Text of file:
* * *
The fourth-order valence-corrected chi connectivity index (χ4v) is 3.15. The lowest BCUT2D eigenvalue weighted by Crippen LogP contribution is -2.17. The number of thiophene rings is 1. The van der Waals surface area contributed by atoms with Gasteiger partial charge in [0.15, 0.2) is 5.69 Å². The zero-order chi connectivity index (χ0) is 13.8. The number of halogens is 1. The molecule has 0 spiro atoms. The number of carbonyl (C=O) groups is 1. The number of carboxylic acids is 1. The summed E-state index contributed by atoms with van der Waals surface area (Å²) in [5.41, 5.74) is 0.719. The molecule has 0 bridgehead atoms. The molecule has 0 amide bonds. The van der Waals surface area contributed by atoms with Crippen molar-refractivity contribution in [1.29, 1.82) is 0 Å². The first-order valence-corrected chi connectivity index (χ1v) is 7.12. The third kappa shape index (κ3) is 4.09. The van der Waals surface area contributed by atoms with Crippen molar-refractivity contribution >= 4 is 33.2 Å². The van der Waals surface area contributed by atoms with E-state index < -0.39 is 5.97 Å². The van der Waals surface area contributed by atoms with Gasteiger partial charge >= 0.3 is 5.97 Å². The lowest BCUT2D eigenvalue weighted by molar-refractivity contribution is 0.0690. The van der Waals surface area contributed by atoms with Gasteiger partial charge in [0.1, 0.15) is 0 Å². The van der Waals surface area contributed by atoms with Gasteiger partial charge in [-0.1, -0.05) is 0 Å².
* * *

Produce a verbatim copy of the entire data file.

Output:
The fourth-order valence-corrected chi connectivity index (χ4v) is 3.15. The lowest BCUT2D eigenvalue weighted by Crippen LogP contribution is -2.17. The number of thiophene rings is 1. The van der Waals surface area contributed by atoms with Gasteiger partial charge in [0.15, 0.2) is 5.69 Å². The zero-order chi connectivity index (χ0) is 13.8. The number of halogens is 1. The molecule has 0 spiro atoms. The number of carbonyl (C=O) groups is 1. The number of carboxylic acids is 1. The summed E-state index contributed by atoms with van der Waals surface area (Å²) in [5.41, 5.74) is 0.719. The molecule has 0 bridgehead atoms. The molecule has 0 amide bonds. The van der Waals surface area contributed by atoms with Crippen molar-refractivity contribution in [1.29, 1.82) is 0 Å². The first-order valence-corrected chi connectivity index (χ1v) is 7.12. The third kappa shape index (κ3) is 4.09. The van der Waals surface area contributed by atoms with Crippen molar-refractivity contribution >= 4 is 33.2 Å². The van der Waals surface area contributed by atoms with E-state index < -0.39 is 5.97 Å². The van der Waals surface area contributed by atoms with Gasteiger partial charge >= 0.3 is 5.97 Å². The lowest BCUT2D eigenvalue weighted by molar-refractivity contribution is 0.0690. The van der Waals surface area contributed by atoms with Gasteiger partial charge in [0.1, 0.15) is 0 Å². The van der Waals surface area contributed by atoms with Gasteiger partial charge in [-0.1, -0.05) is 0 Å².